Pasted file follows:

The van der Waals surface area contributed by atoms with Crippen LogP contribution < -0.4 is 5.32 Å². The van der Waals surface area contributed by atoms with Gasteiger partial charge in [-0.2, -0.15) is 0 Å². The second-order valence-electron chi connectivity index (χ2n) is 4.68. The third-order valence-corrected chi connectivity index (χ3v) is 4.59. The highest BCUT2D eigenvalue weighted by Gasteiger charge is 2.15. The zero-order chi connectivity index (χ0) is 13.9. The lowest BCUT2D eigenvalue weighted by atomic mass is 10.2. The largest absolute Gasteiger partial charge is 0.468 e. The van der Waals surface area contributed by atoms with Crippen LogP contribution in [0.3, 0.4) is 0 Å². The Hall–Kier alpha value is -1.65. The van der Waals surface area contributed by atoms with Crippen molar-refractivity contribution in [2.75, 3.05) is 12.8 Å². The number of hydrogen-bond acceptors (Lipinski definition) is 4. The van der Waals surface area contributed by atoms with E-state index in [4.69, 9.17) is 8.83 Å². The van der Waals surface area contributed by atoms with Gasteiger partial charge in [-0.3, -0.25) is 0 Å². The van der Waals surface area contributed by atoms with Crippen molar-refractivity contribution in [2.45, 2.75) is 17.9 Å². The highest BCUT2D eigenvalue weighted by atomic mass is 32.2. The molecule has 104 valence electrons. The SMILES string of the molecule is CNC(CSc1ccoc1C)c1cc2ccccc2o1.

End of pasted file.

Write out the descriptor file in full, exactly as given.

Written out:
The van der Waals surface area contributed by atoms with Crippen LogP contribution < -0.4 is 5.32 Å². The van der Waals surface area contributed by atoms with Gasteiger partial charge in [-0.2, -0.15) is 0 Å². The second-order valence-electron chi connectivity index (χ2n) is 4.68. The third-order valence-corrected chi connectivity index (χ3v) is 4.59. The highest BCUT2D eigenvalue weighted by Gasteiger charge is 2.15. The zero-order chi connectivity index (χ0) is 13.9. The lowest BCUT2D eigenvalue weighted by atomic mass is 10.2. The largest absolute Gasteiger partial charge is 0.468 e. The van der Waals surface area contributed by atoms with Crippen LogP contribution in [0.3, 0.4) is 0 Å². The Hall–Kier alpha value is -1.65. The van der Waals surface area contributed by atoms with Crippen molar-refractivity contribution in [2.75, 3.05) is 12.8 Å². The number of hydrogen-bond acceptors (Lipinski definition) is 4. The van der Waals surface area contributed by atoms with E-state index in [4.69, 9.17) is 8.83 Å². The van der Waals surface area contributed by atoms with Gasteiger partial charge in [-0.3, -0.25) is 0 Å². The van der Waals surface area contributed by atoms with Crippen molar-refractivity contribution in [2.45, 2.75) is 17.9 Å². The highest BCUT2D eigenvalue weighted by atomic mass is 32.2. The molecule has 104 valence electrons. The SMILES string of the molecule is CNC(CSc1ccoc1C)c1cc2ccccc2o1.